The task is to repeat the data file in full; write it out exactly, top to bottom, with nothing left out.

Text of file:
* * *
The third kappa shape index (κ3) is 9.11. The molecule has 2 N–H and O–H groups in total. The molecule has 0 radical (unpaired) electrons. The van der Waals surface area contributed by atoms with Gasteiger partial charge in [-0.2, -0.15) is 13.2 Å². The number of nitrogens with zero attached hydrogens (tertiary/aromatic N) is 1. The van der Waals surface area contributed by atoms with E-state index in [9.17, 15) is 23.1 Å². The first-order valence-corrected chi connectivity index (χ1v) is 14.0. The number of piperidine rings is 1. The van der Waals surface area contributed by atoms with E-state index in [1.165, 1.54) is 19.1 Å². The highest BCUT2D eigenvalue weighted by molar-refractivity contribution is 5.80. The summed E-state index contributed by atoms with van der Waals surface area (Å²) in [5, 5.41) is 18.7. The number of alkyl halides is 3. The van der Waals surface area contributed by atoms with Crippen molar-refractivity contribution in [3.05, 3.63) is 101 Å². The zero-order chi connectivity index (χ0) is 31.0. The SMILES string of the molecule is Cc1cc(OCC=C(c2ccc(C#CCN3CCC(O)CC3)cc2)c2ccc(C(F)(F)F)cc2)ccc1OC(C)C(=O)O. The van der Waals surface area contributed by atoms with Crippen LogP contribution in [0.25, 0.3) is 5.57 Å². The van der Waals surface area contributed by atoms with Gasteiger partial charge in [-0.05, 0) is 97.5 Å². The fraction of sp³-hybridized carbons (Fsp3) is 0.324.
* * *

The third kappa shape index (κ3) is 9.11. The molecule has 2 N–H and O–H groups in total. The molecule has 0 radical (unpaired) electrons. The van der Waals surface area contributed by atoms with Gasteiger partial charge in [-0.2, -0.15) is 13.2 Å². The number of nitrogens with zero attached hydrogens (tertiary/aromatic N) is 1. The van der Waals surface area contributed by atoms with E-state index in [9.17, 15) is 23.1 Å². The first-order valence-corrected chi connectivity index (χ1v) is 14.0. The number of piperidine rings is 1. The van der Waals surface area contributed by atoms with E-state index in [1.165, 1.54) is 19.1 Å². The highest BCUT2D eigenvalue weighted by molar-refractivity contribution is 5.80. The summed E-state index contributed by atoms with van der Waals surface area (Å²) in [5, 5.41) is 18.7. The number of alkyl halides is 3. The van der Waals surface area contributed by atoms with Crippen molar-refractivity contribution in [3.05, 3.63) is 101 Å². The zero-order chi connectivity index (χ0) is 31.0. The SMILES string of the molecule is Cc1cc(OCC=C(c2ccc(C#CCN3CCC(O)CC3)cc2)c2ccc(C(F)(F)F)cc2)ccc1OC(C)C(=O)O. The van der Waals surface area contributed by atoms with Crippen LogP contribution in [0.25, 0.3) is 5.57 Å². The van der Waals surface area contributed by atoms with Gasteiger partial charge in [-0.05, 0) is 97.5 Å². The fraction of sp³-hybridized carbons (Fsp3) is 0.324.